On the 1st of May 2003, five women walked to Chicago’s government office wearing bathrobes. They were preparing for a demonstration; the first ‘Day of the Politically Depressed’. Onlookers began drifting toward the women, who were outnumbered by police in riot gear. An hour later, artist Vanalyne Green arrived in a taxi with a box of white T-shirts that read: “Depressed? It might be political!" Vanalyne is a founding member of Feel Tank, a collective project formed by women in response to their feelings of hopelessness about life in America. “We experience that as an individual feeling, but in fact, there's something quite political about it," Debbie Gould had told one of the curious police officers. The demonstration was light-hearted, but the message clear: “Instead of becoming apathetic, we should politicize our depression."
Almost ten years after that demonstration on a drizzly day in Chicago, Ann Cvetkovich - a queer and Jewish gender studies professor - urged us to think about depression as a cultural and social phenomenon rather than a medical disease in her memoir-cum-critical-essay Depression: A public feeling. In opposition to the prevailing Western belief that mental illness is caused by a biochemical imbalance that can be corrected with medication, Cvetkovich positions depression as a rational reaction to stressors of an unstable and isolating neo-liberal, capitalist society.
We can see this reflected in the fact that common mental health diagnoses are more rampant and severe in the industrialised world, specifically in the United States. If mental illness was rooted in biological causes, why would rates vary widely from country to country, as well as across class systems? In her memoir, Cvetkovich talks of how working in academia was killing her, breeding the fear that nothing she had to say was “important enough or smart enough.” These feelings mirror symptoms associated with clinical depression.
She could have started taking Prozac, like the one in every ten Americans that do, but she turned her attention to the social forces surrounding her depression. She felt that to have ambitions within a society that tells us we are only worth what we produce is to fall victim to an unequal system designed to keep us despondent. “To feel that your work doesn’t matter is to feel dead inside,” she notes. What we call depression, Cvetkovich argues, is “a category that . . . medicalizes the affects associated with keeping up with corporate culture and the market economy.” In other words, depression is to be expected.
Both Cvetkovich and Feel Tank are attempting to de-pathlogize the negative feelings that are associated with depression to turn them into “a possible resource for political action rather than as its antithesis.” The process of regarding depression as a behavioural condition does not mean to understate how devastating depression can be or to deny that treatments can and do work. As Cvetkovich says, “political depression has the simple aim of revealing the social nature of our despair, so we can embrace rather than gloss over bad feelings.”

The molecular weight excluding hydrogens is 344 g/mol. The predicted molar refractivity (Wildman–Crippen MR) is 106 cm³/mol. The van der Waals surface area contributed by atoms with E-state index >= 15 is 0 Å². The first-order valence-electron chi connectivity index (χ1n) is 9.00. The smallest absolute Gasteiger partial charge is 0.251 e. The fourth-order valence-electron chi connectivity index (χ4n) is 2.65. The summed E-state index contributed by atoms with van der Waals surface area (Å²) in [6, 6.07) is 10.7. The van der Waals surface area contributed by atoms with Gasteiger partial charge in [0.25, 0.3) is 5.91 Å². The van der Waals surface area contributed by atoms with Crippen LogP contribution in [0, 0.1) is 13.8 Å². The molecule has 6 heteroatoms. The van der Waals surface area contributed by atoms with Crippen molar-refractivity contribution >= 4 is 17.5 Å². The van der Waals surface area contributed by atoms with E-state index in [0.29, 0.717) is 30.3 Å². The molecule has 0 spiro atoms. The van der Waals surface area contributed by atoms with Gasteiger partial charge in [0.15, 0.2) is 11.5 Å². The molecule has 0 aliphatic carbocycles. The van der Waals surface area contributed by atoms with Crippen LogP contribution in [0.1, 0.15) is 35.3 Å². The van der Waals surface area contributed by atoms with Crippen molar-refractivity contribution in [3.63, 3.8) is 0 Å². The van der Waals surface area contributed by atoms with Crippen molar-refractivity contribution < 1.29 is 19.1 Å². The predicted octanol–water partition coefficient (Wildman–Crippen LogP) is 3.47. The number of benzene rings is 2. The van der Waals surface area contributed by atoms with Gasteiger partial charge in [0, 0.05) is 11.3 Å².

This tangled link between social issues and psychological has, then, become increasingly to the fore following the outbreak of the Covid-19 pandemic. The day after Prime Minister Boris Johnson announced a UK lockdown, university researchers found that there was a 22% increase in people reporting significant depression. People became more mentally resilient as the shock of lockdown settled, but the impact on our mental health hasn’t passed - as evidenced by the uptick in mental health charities dedicating chatbots and forums to Coronavirus anxieties. We are, to put it bluntly, blind to the trauma that will reverberate across the globe in the coming weeks, months and years.
A global pandemic sends out shockwaves of anxiety and fear. From the Great Depression to World Wars, natural disasters and the tragedy of 9/11, global events don’t just collapse the economy, they alter the psychology of nations. At the time of writing, over 7,000 people in the UK have died as a result of coronavirus. Worldwide, over 90,000 people have lost their lives. The virus morphed from distant disease to a rapidly evolving threat to life with a ferocity that quickly rendered the idea of tackling it with a British stiff upper lip futile and ugly. Pre-lockdown, it was the uncertainty that made us anxious. Now, it is the reality - that of drastic changes in routine, a year of cancelled plans, of social isolation, hunger, poverty, domestic abuse, overwhelmed health systems, scams, death, despair and palpable economic devastation - that is making us feel depressed. Framing this depression as social, political and public could help us survive it, to “remind ourselves of the persistence of radical visions.”
Radical visions of a bright future will seem laughable to the thousands of people whose lives have been turned upside down in various ways by the virus. Many people have lost their jobs, and don’t know how they will feed their family. Almost 1 million people applied for Universal Credit in the first two weeks of UK lockdown. Unemployment rates sat at 3.9 per cent before the outbreak. They are forecasted to rise to 5.2 per cent in April. What incremental percentage changes don’t account for are the thousands of people in the UK who are freelance, who work zero-hour contracts or in the gig economy. These people are losing work - and they aren’t going to see the benefits of the government’s pledge to support employers in paying staff.
Whilst rates for depression have been reportedly rising since 1993 across the board, you are at higher risk if you are poor. British epidemiologist Michael Marmot found that ‘children and adults from the lowest 20 percent of households are three times more likely to have common mental health problems than the top 20 per cent’. And about 50 percent of people with debt in the UK have a mental disorder. On a local level, over half of those in the London borough of Islington who claim disability benefits do so for mental ill-health. The ward also has the highest level of child poverty. Scores of psychological health plummeted during the 2007 - 2010 recession - a crisis that is continuing to ‘pose major challenges in the WHO European Region’. A growing body of research shows how social inequality impacts rates of depressive disorders; including correlations between a country’s wealth and the risk of a mood disorder.